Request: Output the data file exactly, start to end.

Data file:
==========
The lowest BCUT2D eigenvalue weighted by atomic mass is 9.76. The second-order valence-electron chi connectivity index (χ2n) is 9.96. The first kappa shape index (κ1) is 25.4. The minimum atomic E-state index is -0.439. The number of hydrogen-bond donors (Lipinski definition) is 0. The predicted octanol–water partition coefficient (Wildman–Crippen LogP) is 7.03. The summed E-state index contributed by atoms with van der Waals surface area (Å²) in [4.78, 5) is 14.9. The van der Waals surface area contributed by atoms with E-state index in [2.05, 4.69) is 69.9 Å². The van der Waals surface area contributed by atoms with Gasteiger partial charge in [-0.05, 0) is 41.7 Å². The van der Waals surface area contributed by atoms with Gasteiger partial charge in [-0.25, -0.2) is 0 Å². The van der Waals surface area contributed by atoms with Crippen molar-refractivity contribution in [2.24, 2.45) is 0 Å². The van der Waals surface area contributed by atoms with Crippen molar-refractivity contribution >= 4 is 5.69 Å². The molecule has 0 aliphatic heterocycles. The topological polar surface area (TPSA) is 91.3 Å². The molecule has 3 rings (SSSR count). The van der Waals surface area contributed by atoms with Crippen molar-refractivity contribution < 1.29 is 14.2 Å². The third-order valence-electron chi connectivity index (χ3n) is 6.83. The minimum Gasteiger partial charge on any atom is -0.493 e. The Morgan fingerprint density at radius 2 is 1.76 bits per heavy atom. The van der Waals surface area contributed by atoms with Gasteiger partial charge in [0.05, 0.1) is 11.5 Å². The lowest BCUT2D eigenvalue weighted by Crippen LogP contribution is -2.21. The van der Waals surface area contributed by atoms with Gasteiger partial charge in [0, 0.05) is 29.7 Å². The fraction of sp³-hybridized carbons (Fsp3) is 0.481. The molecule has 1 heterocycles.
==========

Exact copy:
The lowest BCUT2D eigenvalue weighted by atomic mass is 9.76. The second-order valence-electron chi connectivity index (χ2n) is 9.96. The first kappa shape index (κ1) is 25.4. The minimum atomic E-state index is -0.439. The number of hydrogen-bond donors (Lipinski definition) is 0. The predicted octanol–water partition coefficient (Wildman–Crippen LogP) is 7.03. The summed E-state index contributed by atoms with van der Waals surface area (Å²) in [4.78, 5) is 14.9. The van der Waals surface area contributed by atoms with E-state index in [2.05, 4.69) is 69.9 Å². The van der Waals surface area contributed by atoms with Gasteiger partial charge in [-0.05, 0) is 41.7 Å². The van der Waals surface area contributed by atoms with Gasteiger partial charge in [-0.25, -0.2) is 0 Å². The van der Waals surface area contributed by atoms with Crippen molar-refractivity contribution in [2.24, 2.45) is 0 Å². The van der Waals surface area contributed by atoms with Crippen molar-refractivity contribution >= 4 is 5.69 Å². The molecule has 0 aliphatic heterocycles. The topological polar surface area (TPSA) is 91.3 Å². The molecule has 3 rings (SSSR count). The van der Waals surface area contributed by atoms with Crippen molar-refractivity contribution < 1.29 is 14.2 Å². The third-order valence-electron chi connectivity index (χ3n) is 6.83. The minimum Gasteiger partial charge on any atom is -0.493 e. The Morgan fingerprint density at radius 2 is 1.76 bits per heavy atom. The van der Waals surface area contributed by atoms with Gasteiger partial charge in [0.05, 0.1) is 11.5 Å². The lowest BCUT2D eigenvalue weighted by Crippen LogP contribution is -2.21. The van der Waals surface area contributed by atoms with Gasteiger partial charge in [0, 0.05) is 29.7 Å². The fraction of sp³-hybridized carbons (Fsp3) is 0.481. The molecule has 1 heterocycles.